Wednesday, November 12, 2008
Why Nobody Can Write Like Roberto Bolaño
I've been meaning to post about Roberto Bolaño for some time now, because I am addicted to/envious of his copious output and lean, laserlike prose. Now, thanks to Jonathan Lethem's New York Times Book Review piece on the eagerly-anticipated publication of the English translation of his mammoth final novel 2666, we know why. Lethem writes:
"In a burst of invention now legendary in contemporary Spanish-language literature, and rapidly becoming so internationally, Bolaño in the last decade of his life, writing with the urgency of poverty and his failing health, constructed a remarkable body of stories and novels out of precisely such doubts: that literature, which he revered the way a penitent loves (and yet rails against) an elusive God, could meaningfully articulate the low truths he knew as rebel, exile, addict; that life, in all its gruesome splendor, could ever locate the literature it so desperately craves in order to feel itself known."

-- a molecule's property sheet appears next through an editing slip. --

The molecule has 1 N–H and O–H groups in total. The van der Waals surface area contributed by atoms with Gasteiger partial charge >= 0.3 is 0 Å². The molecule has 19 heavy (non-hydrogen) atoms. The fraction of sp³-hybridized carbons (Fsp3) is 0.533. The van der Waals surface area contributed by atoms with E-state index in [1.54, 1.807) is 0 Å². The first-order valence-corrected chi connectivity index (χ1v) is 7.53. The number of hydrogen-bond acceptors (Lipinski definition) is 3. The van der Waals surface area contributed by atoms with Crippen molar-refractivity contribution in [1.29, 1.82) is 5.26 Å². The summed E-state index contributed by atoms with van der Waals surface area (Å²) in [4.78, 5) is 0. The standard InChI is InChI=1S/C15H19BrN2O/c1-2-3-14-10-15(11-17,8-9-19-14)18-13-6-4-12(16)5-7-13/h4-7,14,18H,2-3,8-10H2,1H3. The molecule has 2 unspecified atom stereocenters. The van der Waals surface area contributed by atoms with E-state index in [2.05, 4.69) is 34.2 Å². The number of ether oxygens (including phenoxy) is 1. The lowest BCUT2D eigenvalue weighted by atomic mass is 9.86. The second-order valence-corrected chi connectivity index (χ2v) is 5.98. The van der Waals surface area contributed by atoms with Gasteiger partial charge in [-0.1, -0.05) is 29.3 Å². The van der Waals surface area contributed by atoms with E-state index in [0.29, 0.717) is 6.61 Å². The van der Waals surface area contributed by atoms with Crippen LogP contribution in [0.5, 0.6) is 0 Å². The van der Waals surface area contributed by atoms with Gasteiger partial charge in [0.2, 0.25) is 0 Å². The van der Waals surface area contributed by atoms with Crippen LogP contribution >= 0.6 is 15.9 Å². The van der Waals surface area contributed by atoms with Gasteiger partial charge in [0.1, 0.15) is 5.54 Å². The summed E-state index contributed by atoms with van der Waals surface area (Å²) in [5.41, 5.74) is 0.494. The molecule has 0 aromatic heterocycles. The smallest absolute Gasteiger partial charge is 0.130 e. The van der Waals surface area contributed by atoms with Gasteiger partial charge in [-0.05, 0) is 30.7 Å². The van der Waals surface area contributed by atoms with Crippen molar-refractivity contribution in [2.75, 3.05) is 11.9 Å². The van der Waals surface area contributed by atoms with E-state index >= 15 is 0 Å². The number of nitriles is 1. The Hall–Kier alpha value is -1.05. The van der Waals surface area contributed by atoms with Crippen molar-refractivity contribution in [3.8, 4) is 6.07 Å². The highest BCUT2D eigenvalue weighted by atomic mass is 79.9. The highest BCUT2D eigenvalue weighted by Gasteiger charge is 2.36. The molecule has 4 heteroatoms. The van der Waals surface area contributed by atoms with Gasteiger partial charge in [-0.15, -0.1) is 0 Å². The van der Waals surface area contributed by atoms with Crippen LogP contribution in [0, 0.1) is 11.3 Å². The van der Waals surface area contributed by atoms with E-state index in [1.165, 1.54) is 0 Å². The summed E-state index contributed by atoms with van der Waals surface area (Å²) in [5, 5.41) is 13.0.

Is it too romantic a notion to think that Bolaño's awareness of his impending death gave him the mental focus to produce such an astonishing ouevre in such a short period of time?